France Bans Iranian Airline for Shipping Troops and Weapons to Syria

An airplane of Mahan Air sits at the tarmac after landing at Sanaa International Airport in the Yemeni capital on March 1, 2015 a day after officials from the Shiite militia-controlled city signed an aviation agreement with Tehran. Western-backed President Abedrabbo Mansour Hadi, who fled last weekend an effective house …
MOHAMMED HUWAIS/AFP/Getty Images

France on Monday banned flights by Iranian airline Mahan Air, on the grounds that Mahan is employed by the Iranian regime to send troops and weapons to hotspots across the Middle East, including Syria.

The move is a significant step toward European acceptance of the Trump administration’s argument that Iran is a major threat to stability in the Middle East.

Mahan Air, Iran’s oldest private airline, was sanctioned by the United States in 2011 for supporting the notorious Islamic Revolutionary Guard Corps (IRGC), the theocracy-controlled, terror-sponsoring wing of Iran’s military.

The airline was also banned by Germany at the beginning of 2019. France considered a ban under the previous administration but relented because it worried sanctions against the Iranian airline would destroy the allegedly positive diplomatic environment after the Iran nuclear deal was signed in 2015.

Germany cited Mahan Air’s ties with the IRGC’s Quds Force, an elite unit with a history of espionage activity, when it revoked the airline’s permits in January. The United States designated Mahan as a material supporter of terrorism due to its Quds Force ties.

“The French ban on the airline, which had four flights a week to Paris from Tehran, takes effect from April 1. The airline’s website is no longer taking reservations and calls to its offices in Paris were not answered,” Reuters reported on Monday.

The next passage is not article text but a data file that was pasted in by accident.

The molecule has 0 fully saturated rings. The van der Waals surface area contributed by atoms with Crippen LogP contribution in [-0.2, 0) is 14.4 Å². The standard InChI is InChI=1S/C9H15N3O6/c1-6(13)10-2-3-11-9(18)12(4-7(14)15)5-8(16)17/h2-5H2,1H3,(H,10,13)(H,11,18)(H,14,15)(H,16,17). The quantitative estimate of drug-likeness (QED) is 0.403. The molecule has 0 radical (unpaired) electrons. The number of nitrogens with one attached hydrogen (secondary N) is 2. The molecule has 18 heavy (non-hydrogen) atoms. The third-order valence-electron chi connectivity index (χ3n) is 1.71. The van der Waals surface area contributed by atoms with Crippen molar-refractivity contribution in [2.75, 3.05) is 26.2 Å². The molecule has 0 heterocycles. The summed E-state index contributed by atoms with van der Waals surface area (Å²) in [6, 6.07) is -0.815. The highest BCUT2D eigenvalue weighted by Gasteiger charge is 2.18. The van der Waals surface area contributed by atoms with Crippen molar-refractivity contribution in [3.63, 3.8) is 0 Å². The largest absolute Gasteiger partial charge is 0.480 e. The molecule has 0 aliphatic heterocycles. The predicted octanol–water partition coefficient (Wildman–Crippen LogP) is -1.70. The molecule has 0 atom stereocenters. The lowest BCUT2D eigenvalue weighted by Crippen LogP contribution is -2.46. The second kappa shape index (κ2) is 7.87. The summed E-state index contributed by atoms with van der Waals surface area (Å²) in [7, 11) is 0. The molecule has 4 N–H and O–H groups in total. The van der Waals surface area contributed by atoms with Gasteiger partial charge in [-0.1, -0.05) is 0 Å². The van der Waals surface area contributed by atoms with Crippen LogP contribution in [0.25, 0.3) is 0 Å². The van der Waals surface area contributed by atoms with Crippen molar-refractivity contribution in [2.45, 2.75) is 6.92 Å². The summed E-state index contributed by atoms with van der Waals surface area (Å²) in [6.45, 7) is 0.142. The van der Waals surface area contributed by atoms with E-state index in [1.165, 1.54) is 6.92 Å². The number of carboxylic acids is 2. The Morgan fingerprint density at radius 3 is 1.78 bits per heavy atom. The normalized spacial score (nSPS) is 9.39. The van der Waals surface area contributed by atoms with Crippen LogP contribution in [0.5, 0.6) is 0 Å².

Reuters explained that while Europe labored mightily to keep the Iran nuclear deal alive following President Donald Trump’s withdrawal, relations have grown tense between Tehran and various European capitals. French President Emmanuel Macron is said to be “increasingly frustrated with Iran’s ballistic missile tests, regional activities and a foiled attack on an Iranian exile group in France.”

According to Bloomberg News sources, pressure from the Trump administration was a major factor in France’s decision to ban Mahan Air flights. A new round of U.S. sanctions against Iranians connected to that country’s nuclear weapons program was announced on Friday. Secretary of State Mike Pompeo encouraged other countries to follow Germany’s lead after its ban on Mahan was announced in January:

A representative of Mahan Air confirmed to AFP on Monday that flights to France “have been canceled… as of the first of April” due to “sanctions” by the French government. French customers who bought tickets for Mahan’s four flights between Tehran and Paris have been informed their April bookings are canceled.

Mahan Air has been appraised as a rare bright spot in the generally dismal Iranian economy, having made a comeback and expanded services after sanctions were lifted by the nuclear deal. The fortunes of Iran’s largest carrier, Iran Air, remain uncertain. Its operations seemed to continue undisturbed after U.S. sanctions resumed last November, but concerns have been raised about its ability to acquire new aircraft.

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